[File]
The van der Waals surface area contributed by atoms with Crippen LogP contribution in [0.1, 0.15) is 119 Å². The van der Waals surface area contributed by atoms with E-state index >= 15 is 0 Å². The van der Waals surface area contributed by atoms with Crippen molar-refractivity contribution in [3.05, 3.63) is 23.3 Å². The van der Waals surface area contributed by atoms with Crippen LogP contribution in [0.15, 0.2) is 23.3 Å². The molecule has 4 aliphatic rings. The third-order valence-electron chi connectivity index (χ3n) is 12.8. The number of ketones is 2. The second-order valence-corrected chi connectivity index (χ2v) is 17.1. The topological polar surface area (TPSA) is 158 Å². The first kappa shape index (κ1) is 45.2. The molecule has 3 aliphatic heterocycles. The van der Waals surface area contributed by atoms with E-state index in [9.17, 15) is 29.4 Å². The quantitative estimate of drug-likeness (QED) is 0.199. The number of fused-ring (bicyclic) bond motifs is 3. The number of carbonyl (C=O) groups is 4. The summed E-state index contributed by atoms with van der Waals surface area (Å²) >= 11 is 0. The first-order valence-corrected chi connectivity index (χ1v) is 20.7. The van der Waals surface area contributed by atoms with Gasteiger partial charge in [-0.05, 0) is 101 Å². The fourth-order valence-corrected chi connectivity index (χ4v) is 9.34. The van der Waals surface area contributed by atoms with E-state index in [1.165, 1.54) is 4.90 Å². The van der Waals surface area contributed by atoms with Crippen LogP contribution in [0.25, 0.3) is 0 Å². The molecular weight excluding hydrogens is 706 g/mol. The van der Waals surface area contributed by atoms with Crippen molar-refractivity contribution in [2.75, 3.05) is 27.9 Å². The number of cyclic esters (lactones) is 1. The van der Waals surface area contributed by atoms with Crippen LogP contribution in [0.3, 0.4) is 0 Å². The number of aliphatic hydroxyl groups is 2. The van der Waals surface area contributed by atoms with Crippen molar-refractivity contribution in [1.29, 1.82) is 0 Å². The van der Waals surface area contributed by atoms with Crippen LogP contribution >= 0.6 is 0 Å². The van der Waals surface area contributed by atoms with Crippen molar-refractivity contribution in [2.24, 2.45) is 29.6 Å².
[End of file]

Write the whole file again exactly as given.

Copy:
The van der Waals surface area contributed by atoms with Crippen LogP contribution in [0.1, 0.15) is 119 Å². The van der Waals surface area contributed by atoms with E-state index >= 15 is 0 Å². The van der Waals surface area contributed by atoms with Crippen molar-refractivity contribution in [3.05, 3.63) is 23.3 Å². The van der Waals surface area contributed by atoms with Crippen LogP contribution in [0.15, 0.2) is 23.3 Å². The molecule has 4 aliphatic rings. The third-order valence-electron chi connectivity index (χ3n) is 12.8. The number of ketones is 2. The second-order valence-corrected chi connectivity index (χ2v) is 17.1. The topological polar surface area (TPSA) is 158 Å². The first kappa shape index (κ1) is 45.2. The molecule has 3 aliphatic heterocycles. The van der Waals surface area contributed by atoms with E-state index in [9.17, 15) is 29.4 Å². The quantitative estimate of drug-likeness (QED) is 0.199. The number of fused-ring (bicyclic) bond motifs is 3. The number of carbonyl (C=O) groups is 4. The summed E-state index contributed by atoms with van der Waals surface area (Å²) >= 11 is 0. The first-order valence-corrected chi connectivity index (χ1v) is 20.7. The van der Waals surface area contributed by atoms with Gasteiger partial charge in [-0.05, 0) is 101 Å². The fourth-order valence-corrected chi connectivity index (χ4v) is 9.34. The van der Waals surface area contributed by atoms with E-state index in [1.165, 1.54) is 4.90 Å². The van der Waals surface area contributed by atoms with Crippen LogP contribution in [0.25, 0.3) is 0 Å². The molecular weight excluding hydrogens is 706 g/mol. The van der Waals surface area contributed by atoms with Crippen molar-refractivity contribution in [2.75, 3.05) is 27.9 Å². The number of cyclic esters (lactones) is 1. The van der Waals surface area contributed by atoms with Crippen LogP contribution in [0.3, 0.4) is 0 Å². The number of aliphatic hydroxyl groups is 2. The van der Waals surface area contributed by atoms with Crippen molar-refractivity contribution in [1.29, 1.82) is 0 Å². The van der Waals surface area contributed by atoms with Crippen LogP contribution >= 0.6 is 0 Å². The van der Waals surface area contributed by atoms with Crippen molar-refractivity contribution in [2.24, 2.45) is 29.6 Å².